Elasmobranch Ecstasy at CITES!
What a day for Sharks and Manta Rays…all four proposals for Elasmobranch species at CITES were passed today. All elasmobranch species up for debate were voted YES for listing under Appendix II.
The final result will come on Thursday with the final plenary, so the fight isn’t over yet, but a positive result is thought to be very likely.
This will mean that fisheries for these species will be regulated to sustainable trade (not a ban on trade) only.
In 40 years of protecting endangered species trade through CITES, marine species have never had a day like today.This result is unprecedented as elasmobranchs have been shamefully overlooked for decades.
The following species got majority votes for their listing, with Mantas winning across board with a whopping 80%!
Keep your fins crossed for Thursday, but celebrate this significant step forward on this manic elasmobranch Monday for:
- Porbeagle sharks
- Three Hammerhead species
- Oceanic White Tip sharks
- Manta rays
- Sawfish (upgrade to Appendix I - no trade!)
A massive congratulations to all those whose research and hard work went into these proposals (Huzzah for Science!) and to those countries that voted YES!
Well done Captain Khan, what a catch. I’m really glad you got the baby in your hands as well otherwise I wouldn’t have thought you were such a big strong man without a superiority complex.
I shouldn’t. I wasn’t there, I don’t know the state of the oceanic manta population in 1933, I don’t know if you caught it on purpose, I don’t know if from then on you dedicated your life to something honorable. I shouldn’t but I completely judge you for this. In a bad way.
“Today, bottom trawlers track down fish at depths of up to 1500m to compensate for the depletion of shallow water resources. Their gigantic nets rake up the bottom of the ocean, destroying virtually all of the deep sea habitat and the fauna it hosts.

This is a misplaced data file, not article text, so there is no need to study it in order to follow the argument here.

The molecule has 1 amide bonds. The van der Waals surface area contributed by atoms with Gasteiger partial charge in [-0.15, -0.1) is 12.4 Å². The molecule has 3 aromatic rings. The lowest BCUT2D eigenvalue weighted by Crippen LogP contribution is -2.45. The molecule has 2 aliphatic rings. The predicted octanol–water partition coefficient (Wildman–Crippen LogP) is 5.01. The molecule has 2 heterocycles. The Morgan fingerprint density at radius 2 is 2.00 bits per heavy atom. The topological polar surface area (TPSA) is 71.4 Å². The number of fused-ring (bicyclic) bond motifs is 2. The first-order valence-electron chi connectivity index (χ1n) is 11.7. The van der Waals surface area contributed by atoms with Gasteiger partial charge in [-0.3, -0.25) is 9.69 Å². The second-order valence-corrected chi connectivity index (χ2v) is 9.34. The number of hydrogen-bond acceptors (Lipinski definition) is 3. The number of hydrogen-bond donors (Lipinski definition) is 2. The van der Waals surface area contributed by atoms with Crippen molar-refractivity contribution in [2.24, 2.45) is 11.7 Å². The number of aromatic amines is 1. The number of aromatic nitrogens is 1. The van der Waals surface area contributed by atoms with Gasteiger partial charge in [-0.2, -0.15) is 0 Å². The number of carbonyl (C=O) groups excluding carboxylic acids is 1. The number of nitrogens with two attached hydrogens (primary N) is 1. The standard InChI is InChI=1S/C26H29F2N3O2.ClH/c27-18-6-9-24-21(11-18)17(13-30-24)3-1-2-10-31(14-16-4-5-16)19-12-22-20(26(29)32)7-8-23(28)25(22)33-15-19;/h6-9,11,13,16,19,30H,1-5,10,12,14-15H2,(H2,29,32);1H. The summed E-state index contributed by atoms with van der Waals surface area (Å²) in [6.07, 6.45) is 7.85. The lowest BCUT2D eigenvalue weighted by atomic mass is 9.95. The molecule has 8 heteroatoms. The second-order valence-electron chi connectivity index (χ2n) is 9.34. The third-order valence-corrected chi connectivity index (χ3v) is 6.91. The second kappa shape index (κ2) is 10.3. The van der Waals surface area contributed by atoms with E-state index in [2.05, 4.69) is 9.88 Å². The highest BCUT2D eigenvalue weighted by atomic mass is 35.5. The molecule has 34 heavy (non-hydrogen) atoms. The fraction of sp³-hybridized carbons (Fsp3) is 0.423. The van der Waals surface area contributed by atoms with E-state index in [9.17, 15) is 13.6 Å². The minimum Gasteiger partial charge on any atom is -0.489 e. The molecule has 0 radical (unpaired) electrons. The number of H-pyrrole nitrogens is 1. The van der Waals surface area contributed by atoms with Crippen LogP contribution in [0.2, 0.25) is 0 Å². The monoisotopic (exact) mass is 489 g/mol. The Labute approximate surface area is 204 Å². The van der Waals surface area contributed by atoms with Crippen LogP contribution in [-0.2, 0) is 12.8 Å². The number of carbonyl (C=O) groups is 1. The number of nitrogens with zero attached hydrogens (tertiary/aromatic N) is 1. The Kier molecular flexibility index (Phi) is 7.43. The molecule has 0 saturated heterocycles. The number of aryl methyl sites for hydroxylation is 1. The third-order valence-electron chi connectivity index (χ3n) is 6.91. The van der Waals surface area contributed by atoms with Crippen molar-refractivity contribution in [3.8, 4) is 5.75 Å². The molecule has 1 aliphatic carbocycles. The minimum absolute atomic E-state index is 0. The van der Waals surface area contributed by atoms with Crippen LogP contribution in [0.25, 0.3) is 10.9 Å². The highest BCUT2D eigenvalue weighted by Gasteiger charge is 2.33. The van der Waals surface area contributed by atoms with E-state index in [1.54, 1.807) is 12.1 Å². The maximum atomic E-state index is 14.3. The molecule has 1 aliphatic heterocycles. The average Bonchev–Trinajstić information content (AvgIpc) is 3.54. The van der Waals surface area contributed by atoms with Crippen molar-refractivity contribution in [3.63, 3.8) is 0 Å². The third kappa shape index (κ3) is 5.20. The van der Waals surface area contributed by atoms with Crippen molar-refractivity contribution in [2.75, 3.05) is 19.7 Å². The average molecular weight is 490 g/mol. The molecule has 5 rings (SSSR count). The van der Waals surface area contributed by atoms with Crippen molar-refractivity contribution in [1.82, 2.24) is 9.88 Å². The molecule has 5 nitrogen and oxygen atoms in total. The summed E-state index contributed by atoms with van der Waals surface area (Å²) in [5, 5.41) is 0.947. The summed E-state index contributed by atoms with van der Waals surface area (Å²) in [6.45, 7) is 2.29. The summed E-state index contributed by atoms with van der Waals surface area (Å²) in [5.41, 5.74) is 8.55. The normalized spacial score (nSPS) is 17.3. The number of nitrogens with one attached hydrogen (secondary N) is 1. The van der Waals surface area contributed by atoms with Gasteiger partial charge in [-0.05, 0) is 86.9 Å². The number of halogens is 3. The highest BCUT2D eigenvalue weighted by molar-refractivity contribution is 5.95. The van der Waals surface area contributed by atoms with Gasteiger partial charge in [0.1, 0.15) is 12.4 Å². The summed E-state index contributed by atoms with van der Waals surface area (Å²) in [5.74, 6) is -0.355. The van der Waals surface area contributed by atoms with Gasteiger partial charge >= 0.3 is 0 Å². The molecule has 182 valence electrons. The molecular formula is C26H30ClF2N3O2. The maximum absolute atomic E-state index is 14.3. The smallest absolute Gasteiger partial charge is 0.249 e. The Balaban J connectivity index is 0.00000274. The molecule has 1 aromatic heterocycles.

Many deep sea creatures are already in danger of extinction. Without government subsidies, deep sea trawlers would operate at a loss.
Deep-sea bottom trawling: Let’s end this massacre of biodiversity.”
Bloom Associations, though over shadowed by the disappointment of Rio +20, won an epic David vs. Goliath style court case against Intermarché who claimed to “[play] a determinant role in maintaining sustainable fishing in France, the preservation and renewal of marine resources.”
Intermarché belongs to the French group, Les Mousquetaires, which also owns a large Brittany-based trawler fleet that supplies its well-stocked fish counters.
Claire Nouvian, of Bloom, called the company up on their claim that its fishing practices down to 1,500 meters, or about 5,000 feet, caused less damage than a hiker’s footprint on a beach.
“That would be laughable if it didn’t sow doubt among officials and legislators,” she said. “This total scorn for truth bogs down the debate in technical detail and suggests there is scientific controversy, which there is not.”
She cited the gold-standard International Council for the Exploitation of the Sea, which classed all French and European Union deep-sea catch as beyond safe biological limits.
The French court ordered Intermarché to stop the ad campaign and also drop a logo that is similar to the Marine Stewardship Council seal of approval.
How cool is this, and how cool is she! Congratulations to Bloom - your small NGO’s huge victory is an inspiration to all. If you have a voice, and the determination you have all the tools you need to make a difference.